(Image found at Queer New York.)
(This post is part of The More Excellent Way's December blog topic.)
Seriously, who cares? I’m not gay, so it doesn’t affect me in any way. Besides, if they want to be that way, then that’s their problem. Give me one good reason why I should care about gay inclusion in the Church?
Well, I have a few reasons:
No doubt many of you recognize these names from the news. But if you need a refresher, these are just some of the many gay teenagers who have committed suicide.
Yes, I know, suicide is a horrible thing, no matter who it is. But what does this have to do with the Church?
Because if the Church cannot be a refuge for these kids, if our theology says they will never be a part of the Kingdom of God, then something is horribly wrong!
I know that “radical inclusion” gets tossed around way too much by us progressive Christians who are trying to look hip and cool, so I’ll spare you all the bad clichés. But I will say this: if the Church truly is the Body of Christ here on earth, then it’s high time it open up its doors to the LGBTQ community. No, not so we can preach at them and try to get them to “convert” to our proper straight values. Instead, we should recognize and celebrate our queer brothers and sisters in Christ.
Oh, great, another liberal acting like Thomas Jefferson and cutting out pieces of the Bible he doesn’t like.
On the contrary: I’m open and affirming because of Scripture!
Throughout the New Testament we see how several people on the outside of Judaism are now welcomed into the Kingdom of God. There is, for example, the Ethiopian eunuch in Acts chapter 8. Being both a foreigner and a eunuch, he would not be allowed fully participate in temple worship, according to the Law of Moses. In Isaiah 56:1-7, however, we read that God will eventually open the gates to His Kingdom to both foreigners and eunuchs. We’re not told what exactly Philip says to the eunuch, but if the eunuch wanted to be baptized immediately I’m pretty sure Philip told him about Isaiah’s prophecy. (Hat tip: A New Kind of Christianity by Brian McLaren)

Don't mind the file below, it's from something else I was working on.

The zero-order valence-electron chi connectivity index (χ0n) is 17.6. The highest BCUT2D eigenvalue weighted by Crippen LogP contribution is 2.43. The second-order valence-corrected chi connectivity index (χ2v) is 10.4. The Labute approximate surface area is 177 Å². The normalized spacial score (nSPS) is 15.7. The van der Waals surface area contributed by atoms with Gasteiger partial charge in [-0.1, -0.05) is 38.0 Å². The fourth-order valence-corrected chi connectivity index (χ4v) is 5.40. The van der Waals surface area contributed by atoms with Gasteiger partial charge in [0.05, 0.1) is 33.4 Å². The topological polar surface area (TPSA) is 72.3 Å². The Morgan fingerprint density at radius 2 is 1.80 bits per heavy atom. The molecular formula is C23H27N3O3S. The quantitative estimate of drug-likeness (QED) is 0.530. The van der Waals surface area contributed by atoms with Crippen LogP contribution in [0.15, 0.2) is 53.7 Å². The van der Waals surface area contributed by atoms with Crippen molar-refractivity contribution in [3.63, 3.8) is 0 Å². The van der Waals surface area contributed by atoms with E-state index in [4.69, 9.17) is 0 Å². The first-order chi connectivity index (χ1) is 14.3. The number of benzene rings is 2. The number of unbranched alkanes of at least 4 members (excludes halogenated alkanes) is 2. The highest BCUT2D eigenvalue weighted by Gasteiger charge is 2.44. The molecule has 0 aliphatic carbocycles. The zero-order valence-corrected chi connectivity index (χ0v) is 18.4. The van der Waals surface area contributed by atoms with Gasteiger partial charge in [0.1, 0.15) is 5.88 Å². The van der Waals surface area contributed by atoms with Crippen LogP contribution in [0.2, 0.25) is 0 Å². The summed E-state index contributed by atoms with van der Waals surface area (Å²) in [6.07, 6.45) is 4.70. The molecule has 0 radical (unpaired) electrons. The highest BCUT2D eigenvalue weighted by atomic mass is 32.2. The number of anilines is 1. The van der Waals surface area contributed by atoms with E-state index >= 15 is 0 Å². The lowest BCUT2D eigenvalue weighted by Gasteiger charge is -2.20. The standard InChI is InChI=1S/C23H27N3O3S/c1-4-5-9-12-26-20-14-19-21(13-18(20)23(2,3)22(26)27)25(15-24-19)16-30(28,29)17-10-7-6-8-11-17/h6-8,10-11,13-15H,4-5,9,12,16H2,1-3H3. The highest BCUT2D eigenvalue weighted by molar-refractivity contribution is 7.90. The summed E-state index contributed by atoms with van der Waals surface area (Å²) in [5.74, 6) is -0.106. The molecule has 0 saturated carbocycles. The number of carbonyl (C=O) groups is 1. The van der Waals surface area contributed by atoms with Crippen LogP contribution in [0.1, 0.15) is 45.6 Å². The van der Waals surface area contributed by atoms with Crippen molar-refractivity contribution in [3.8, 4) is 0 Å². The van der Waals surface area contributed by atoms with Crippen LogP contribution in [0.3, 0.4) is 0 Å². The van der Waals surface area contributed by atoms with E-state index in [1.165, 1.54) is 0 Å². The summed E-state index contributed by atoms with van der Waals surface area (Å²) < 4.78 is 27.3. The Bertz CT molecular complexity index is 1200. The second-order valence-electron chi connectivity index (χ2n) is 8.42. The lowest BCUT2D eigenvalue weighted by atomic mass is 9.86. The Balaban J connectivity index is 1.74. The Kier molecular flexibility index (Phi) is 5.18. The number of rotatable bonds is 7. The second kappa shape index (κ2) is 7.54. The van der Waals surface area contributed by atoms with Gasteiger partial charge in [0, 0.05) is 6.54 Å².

Then there’s the Samaritan woman at the well. We’re told that Jews did not associate with Samaritans (John 4:9). Yet Jesus, a Jew, not only carries on a conversation with this woman, but also reveals Himself as the Messiah to her.
So if Jesus can extend His hands towards African eunuchs and Samaritans, you think He can also extend His hands towards the LGBTQ community, too?
Yeah, but what about 1 Corinthians 6:9? Doesn’t look like gays can enter the Kingdom to me.
I don’t have enough time to deconstruct all of the infamous “clobber passages” at this time, but after doing some research I have come to believe that those particular verses have been mistranslated and taken out of their historical context. For more info, click here.
Queer people have been second-class citizens in the Kingdom of God for way too long now. And since there is no class system in the Kingdom, I think it’s time we did something about it.
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